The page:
Several players have withdrawn from this week’s BetVictor Gibraltar Open, and have been replaced in the draw by the next available players on the Q School 2021 Order of Merit.
Sam Craigie is replaced by Leo Fernandez (Match 59) Alexander Ursenbacher is replaced by Daniel Womersley (Match 35) Simon Lichtenberg is replaced by Luke Pinches (Match 9) Mark Williams is replaced by Joshua Thomond (Match 49) Jamie O’Neill is replaced by Ben Fortey (Match 19) Michael Judge is replaced by Sean Harvey (Match 29)
Ronnie O’Sullivan, John Higgins, Neil Robertson, Kyren Wilson, Mark Allen, Shaun Murphy and defending champion Judd Trump are among the star names competing in the tournament which runs from March 24 to 26 at the Europa Sports Complex.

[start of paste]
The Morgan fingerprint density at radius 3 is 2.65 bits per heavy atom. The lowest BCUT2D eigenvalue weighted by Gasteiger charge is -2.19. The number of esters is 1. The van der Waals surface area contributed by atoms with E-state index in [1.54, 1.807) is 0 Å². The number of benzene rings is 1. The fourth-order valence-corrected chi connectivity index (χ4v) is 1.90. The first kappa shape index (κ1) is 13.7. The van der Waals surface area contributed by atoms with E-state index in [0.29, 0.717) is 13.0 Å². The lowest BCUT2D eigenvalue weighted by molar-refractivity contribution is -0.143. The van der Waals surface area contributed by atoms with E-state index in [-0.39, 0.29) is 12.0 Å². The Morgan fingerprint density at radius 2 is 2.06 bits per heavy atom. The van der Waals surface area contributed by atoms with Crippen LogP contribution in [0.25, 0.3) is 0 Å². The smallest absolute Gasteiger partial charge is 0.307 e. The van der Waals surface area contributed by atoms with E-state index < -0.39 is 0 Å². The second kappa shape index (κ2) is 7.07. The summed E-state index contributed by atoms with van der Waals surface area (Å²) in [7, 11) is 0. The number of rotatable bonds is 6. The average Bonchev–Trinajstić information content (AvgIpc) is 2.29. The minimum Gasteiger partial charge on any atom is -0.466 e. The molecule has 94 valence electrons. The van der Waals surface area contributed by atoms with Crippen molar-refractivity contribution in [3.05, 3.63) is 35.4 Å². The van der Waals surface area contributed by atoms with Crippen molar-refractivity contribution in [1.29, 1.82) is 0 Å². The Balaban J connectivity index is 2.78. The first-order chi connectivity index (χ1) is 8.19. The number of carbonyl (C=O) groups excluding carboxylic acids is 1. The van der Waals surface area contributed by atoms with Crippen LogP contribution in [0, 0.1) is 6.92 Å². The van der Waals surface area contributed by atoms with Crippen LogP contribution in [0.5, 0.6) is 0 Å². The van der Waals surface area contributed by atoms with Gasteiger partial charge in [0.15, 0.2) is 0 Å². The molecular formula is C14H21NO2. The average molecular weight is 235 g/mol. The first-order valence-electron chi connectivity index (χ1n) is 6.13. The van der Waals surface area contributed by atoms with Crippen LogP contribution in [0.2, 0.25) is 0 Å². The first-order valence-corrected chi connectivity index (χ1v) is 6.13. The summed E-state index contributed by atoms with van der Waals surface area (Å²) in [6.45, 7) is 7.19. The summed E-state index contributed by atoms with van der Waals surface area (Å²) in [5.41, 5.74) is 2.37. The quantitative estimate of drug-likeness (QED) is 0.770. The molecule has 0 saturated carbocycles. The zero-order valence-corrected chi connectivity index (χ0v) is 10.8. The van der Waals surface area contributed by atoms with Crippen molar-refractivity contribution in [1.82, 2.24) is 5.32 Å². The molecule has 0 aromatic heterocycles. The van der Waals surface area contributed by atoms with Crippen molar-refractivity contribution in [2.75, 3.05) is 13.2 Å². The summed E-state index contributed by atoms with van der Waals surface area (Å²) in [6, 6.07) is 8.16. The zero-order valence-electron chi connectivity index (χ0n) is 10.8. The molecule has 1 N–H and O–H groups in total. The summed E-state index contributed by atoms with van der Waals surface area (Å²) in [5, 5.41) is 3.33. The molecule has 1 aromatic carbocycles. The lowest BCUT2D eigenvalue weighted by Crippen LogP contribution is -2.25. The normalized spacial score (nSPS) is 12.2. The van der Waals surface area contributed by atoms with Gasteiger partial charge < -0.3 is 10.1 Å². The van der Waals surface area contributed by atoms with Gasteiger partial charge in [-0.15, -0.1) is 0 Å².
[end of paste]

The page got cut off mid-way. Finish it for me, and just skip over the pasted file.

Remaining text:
There might well be even more withdrawals but I’m reasonably confident that Ronnie will be there. The plan is to pay a visit to one of his closest friends, Mike, who lives in Spain and to go to the event with him. They are supposed to travel to Gibraltar tomorrow. Mike, who is about the same age as Ronnie’s father, is a huge snooker fan, a lover of good food and very funny. This is a friendship that dates back to Ronnie’s early years as a player. Mike has been a regular at events and has been Ronnie’s companion at tournaments many times.
I must admit that I wondered a bit as to why the outcome of the Q-Tour play-off event was not taken into account when it comes to who would get an invite to the World Championship qualifiers via the Q-Tour order of merit.
Well … from what transpired on twitter today, it is probably because the entry deadline was today at noon UK time.
Shortly before the said deadline, Hector Nunns shared this on twitter: